Wednesday, April 25, 2012

Can Ebook Data Reveal New Viral Catalysts to Spur Reader Word-of-Mouth?


In my new best practices ebook, The Secrets to Ebook Publishing Success, I explore at great length a concept I call Viral Catalysts.  Think of viral catalysts as the virtual knobs, dials and levers attached to an ebook that an author or publisher can tweak to increase reader word-of-mouth.  Viral catalysts make books more available, discoverable and enjoyable to readers.  See Secret #19 in the book for a full discussion of viral catalysts.

Earlier this month at the RT Booklovers convention in Chicago, I decided to approach the viral catalyst challenge from a completely new angle for a presentation they titled MONEY MONEY MONEY, with the subtitle, "How Data Driven Decisions *Might* Help Authors Reach More Readers." 

I analyzed a nine-month chunk of Smashwords sales data, aggregated across multiple Smashwords retailers, to determine if there were potential data-driven metrics that might reveal new viral catalysts that authors can put to work.  The data encompassed millions of dollars in book sales for a collection of slightly more than 50,000 books.  My study began with a series of questions that I thought could reveal potentially useful answers.

These questions included:
  • Do authors who change prices frequently sell more books?
  • If ebooks are immortal, how do sales develop over time?
  • How do individual titles develop at a retailer?
  • What's the ideal word count for ebooks?
  • What word count do romance readers prefer?
  • What word count do erotica readers prefer?
  • What impact does price have on unit sales?
  • How are Smashwords authors pricing their books?
  • What are the most common price points?
  • What price range earns the author the most money?
  • What does the indie ebook sales distribution curve look like?
  • What's the optimal price per word? 
To learn the answers to these questions, I presented Henry House on our technical team with a massive wishlist for data dumps, and then I crunched his numbers in a spreadsheet.  Some of the findings were eye-opening and useful, and others were simply fun. 

I uploaded a modified version of the presentation to Slideshare, embedded below. 




As I caution in the presentation, data-driven decision-making is no substitute for writing a super-fabulous book. Write the greatest masterpiece you can, and then review the data for ideas that at best might enable you to add incremental improvements to reader enjoyment, accessibility and word-of-mouth.  Viral catalysts are all about incremental improvement.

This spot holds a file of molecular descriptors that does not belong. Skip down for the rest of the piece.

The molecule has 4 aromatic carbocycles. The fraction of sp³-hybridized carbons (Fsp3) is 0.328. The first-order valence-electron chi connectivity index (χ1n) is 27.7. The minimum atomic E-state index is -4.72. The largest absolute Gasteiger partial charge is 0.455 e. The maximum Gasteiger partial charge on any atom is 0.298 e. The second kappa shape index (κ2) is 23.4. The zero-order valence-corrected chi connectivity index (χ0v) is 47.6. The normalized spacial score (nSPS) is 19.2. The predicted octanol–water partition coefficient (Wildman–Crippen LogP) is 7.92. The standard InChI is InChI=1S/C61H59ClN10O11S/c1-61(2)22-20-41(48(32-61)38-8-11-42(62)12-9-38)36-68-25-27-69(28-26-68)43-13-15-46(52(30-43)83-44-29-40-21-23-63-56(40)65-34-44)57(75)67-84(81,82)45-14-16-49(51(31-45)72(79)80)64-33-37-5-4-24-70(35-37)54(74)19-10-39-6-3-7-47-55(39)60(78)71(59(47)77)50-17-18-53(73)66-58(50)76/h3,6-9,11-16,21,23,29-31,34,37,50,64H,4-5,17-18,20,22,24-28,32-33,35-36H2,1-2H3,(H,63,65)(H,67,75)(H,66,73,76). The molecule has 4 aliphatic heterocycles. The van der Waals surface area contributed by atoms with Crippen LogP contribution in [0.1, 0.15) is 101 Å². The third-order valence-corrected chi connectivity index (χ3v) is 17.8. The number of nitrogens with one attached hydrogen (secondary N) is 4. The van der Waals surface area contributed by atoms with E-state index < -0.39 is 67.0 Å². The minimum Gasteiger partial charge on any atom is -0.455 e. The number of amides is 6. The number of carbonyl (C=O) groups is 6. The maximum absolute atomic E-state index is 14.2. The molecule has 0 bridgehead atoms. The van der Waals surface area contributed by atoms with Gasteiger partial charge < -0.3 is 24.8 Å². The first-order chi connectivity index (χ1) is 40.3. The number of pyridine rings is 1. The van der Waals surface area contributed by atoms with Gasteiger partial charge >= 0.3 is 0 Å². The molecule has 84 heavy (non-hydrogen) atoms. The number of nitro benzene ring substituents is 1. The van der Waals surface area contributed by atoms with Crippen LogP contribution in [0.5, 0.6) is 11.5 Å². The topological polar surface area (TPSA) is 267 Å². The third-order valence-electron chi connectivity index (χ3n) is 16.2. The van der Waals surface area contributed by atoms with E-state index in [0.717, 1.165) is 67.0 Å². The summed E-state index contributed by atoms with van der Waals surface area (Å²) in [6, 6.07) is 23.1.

Much of this data has never been shared with authors before.  If you find the data useful, please consider sharing it with your friends. Facebook it, tweet it, Google+ it.   Embed the presentation in your blog (click here to access the presentation at Slideshare, then click the "< > Embed" link to obtain the code you'll cut and paste into your blog).  Talk about which aspects of the data have the most relevance to you and your publishing.  Does your experience differ from the average?  No problem, this is to be expected.  Every book is different.  Share your experiences.  When authors help authors advance best practices, all authors and readers benefit.  Enjoy!

32 comments:

punzhupuzzles said...

Great information, Mark. Thanks for digging up the data and, again, helping authors be the best.

I'm going to review my sales numbers and reread your Success book.

Thanks, Mark.
Ted

Dana Donovan said...
This comment has been removed by the author.
Luc Reid said...

Thanks very much for this information, Mark: hard numbers (especially statistically significant ones) on eBook sales and pricing impacts seem to have been very hard to find. This conveys some clear information about what eBook buyers want. I'm posting about it in the morning on my site.

Clarisse Thorn said...

It would make my day if there were a transcript of this presentation ....

Clarisse Thorn said...

Ignore previous comment, I was thinking the slideshare thing was a video!

Michael Allen said...

Many thanks for doing this analysis, Mark. Most enlightening.

Daniel Black said...

Dan Donovan, I would like information on that as well. I list the first book in my series at 99 cents, and was planning on increasing my prices on each subsequent book until I reached 2.49, and 2.99 for erotica titles...

But reading this, should I just jump all subsequent books to 2.49 right away?

Mark Coker said...

@Daniel, have you considered pricing the first book in the series at FREE? It would probably be worth trying as an experiment for a month or two to see how it impacts the series. It would certainly be a great question for us to explore: Which series yield the most sales for the author, those that have series starters at FREE, $.99 or some other price?

Eugene said...

This is great stuff. I'd be interested in more price/word analysis. Does any price/word sensitivity show up in larger data sets, say, regressed against sales and earnings? This is the one variable that could create the simplest pricing rule of thumb.

goldensylph said...

Thanks for posting this. Always good to know the true mechanics behind the sales and how the stats impact what is happening.

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Big Ron said...

This is a great book for us newbies. There seems to be lots of info for old timers too.

Dana Donovan said...
This comment has been removed by the author.
aeckstut said...